This section looks briefly at a few
miscellaneous sources that can be used in the search for ancestors in the seventeenth and early eighteenth centuries. Many others are available and are dealt with in more detail in Researching Scots-Irish Ancestors
Names of Scots in Ulster who were given grants of denization in the early seventeenth century appear in the Calendar of the Patent Rolls of the Reign of James I. As a denizen a Scot occupied an intermediate position between an alien and a native-born subject. It meant that he was able to purchase land and was to his family's benefit in matters of inheritance. A database of these names is available on the Ulster Historical Foundation's website (www.ancestryireland.co.uk).
A muster roll was a list of able-bodied men who were capable of military service. They were armed at their own expense. Several muster rolls survive for Ulster counties from the early seventeenth century and copies of these are available in the Public Record Office of Northern Ireland. These muster rolls are usually arranged by estate and consist in the main of a list of names with perhaps the weapon, if any, possessed.
Hearth money rolls,1663-69
In the 1660s the government introduced a tax on hearths as a means of raising revenue. The returns, arranged by parish and usually with townland locations, list the names of all householders paying this tax survive for half the counties in Ireland with coverage most complete in Ulster. The hearth money rolls cannot be taken as a complete record of every household in the areas covered. There seems to have been considerable evasion, while for many houses of a less permanent nature occupied by Irish families no hearth tax was paid. The original hearth money rolls were destroyed in Dublin in 1922, but surviving copies for Ulster are available in the Public Record Office of Northern Ireland.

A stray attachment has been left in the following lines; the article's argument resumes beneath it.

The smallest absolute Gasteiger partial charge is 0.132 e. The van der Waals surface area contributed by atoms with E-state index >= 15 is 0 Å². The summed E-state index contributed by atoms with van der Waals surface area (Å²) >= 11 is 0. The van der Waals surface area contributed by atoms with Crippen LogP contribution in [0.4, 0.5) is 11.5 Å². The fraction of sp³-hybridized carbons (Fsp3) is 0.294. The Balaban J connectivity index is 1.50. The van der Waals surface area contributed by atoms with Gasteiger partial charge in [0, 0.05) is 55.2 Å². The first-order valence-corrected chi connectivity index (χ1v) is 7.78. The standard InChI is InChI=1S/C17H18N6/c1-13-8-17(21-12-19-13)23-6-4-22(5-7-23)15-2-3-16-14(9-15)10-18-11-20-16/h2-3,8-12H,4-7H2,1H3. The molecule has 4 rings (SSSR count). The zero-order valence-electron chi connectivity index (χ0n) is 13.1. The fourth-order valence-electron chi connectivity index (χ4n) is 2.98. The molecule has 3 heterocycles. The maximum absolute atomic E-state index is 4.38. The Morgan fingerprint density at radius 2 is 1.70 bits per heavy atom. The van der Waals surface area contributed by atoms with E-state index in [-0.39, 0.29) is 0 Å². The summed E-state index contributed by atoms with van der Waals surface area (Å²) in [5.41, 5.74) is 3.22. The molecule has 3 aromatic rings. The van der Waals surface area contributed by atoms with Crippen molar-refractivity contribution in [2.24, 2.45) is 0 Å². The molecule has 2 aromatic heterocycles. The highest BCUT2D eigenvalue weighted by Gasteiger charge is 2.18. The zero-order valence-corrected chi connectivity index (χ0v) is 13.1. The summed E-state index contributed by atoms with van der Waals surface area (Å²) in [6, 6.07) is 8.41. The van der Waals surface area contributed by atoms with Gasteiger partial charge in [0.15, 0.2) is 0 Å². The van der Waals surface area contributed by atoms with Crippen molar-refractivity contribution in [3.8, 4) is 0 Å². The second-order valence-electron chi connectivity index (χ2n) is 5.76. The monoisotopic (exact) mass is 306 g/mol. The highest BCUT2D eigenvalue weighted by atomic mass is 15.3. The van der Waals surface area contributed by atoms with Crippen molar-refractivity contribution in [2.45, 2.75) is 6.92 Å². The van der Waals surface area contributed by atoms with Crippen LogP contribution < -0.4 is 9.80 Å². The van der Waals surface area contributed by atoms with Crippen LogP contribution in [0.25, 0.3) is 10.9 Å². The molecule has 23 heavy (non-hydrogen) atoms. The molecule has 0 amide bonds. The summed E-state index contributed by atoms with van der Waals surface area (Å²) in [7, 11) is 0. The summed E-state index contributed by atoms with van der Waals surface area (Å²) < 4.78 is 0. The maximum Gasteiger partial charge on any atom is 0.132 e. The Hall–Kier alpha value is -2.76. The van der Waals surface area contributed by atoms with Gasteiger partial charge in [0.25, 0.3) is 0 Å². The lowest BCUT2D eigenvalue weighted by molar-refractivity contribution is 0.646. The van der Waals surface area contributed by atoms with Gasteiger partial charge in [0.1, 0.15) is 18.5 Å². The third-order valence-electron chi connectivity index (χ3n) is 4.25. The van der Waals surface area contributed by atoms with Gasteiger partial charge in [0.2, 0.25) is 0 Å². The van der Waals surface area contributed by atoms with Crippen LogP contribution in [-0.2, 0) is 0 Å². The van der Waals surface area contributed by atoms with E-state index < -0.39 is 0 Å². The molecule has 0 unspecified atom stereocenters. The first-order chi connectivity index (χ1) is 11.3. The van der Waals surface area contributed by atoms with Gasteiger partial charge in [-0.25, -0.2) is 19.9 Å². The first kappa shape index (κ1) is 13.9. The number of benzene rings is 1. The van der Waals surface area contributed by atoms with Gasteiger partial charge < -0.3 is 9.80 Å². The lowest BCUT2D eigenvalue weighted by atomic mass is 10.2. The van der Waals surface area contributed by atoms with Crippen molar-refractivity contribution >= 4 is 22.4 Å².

The 'census of Protestant householders', 1740
What has generally been termed a 'census of Protestant householders' was compiled in 1740. The returns were made by the collectors of the hearth money and it is likely that the names were taken from this list. Furthermore, for the barony of Loughinisolin in County Londonderry, it seems that both Protestants and Catholics were included. The 'census' is no more than a list of names arranged by county, barony, parish and occasionally townland. A bound transcript copy of the returns surviving for all or part of most counties in Ulster is available on the open shelves of the Public Search Room at PRONI.
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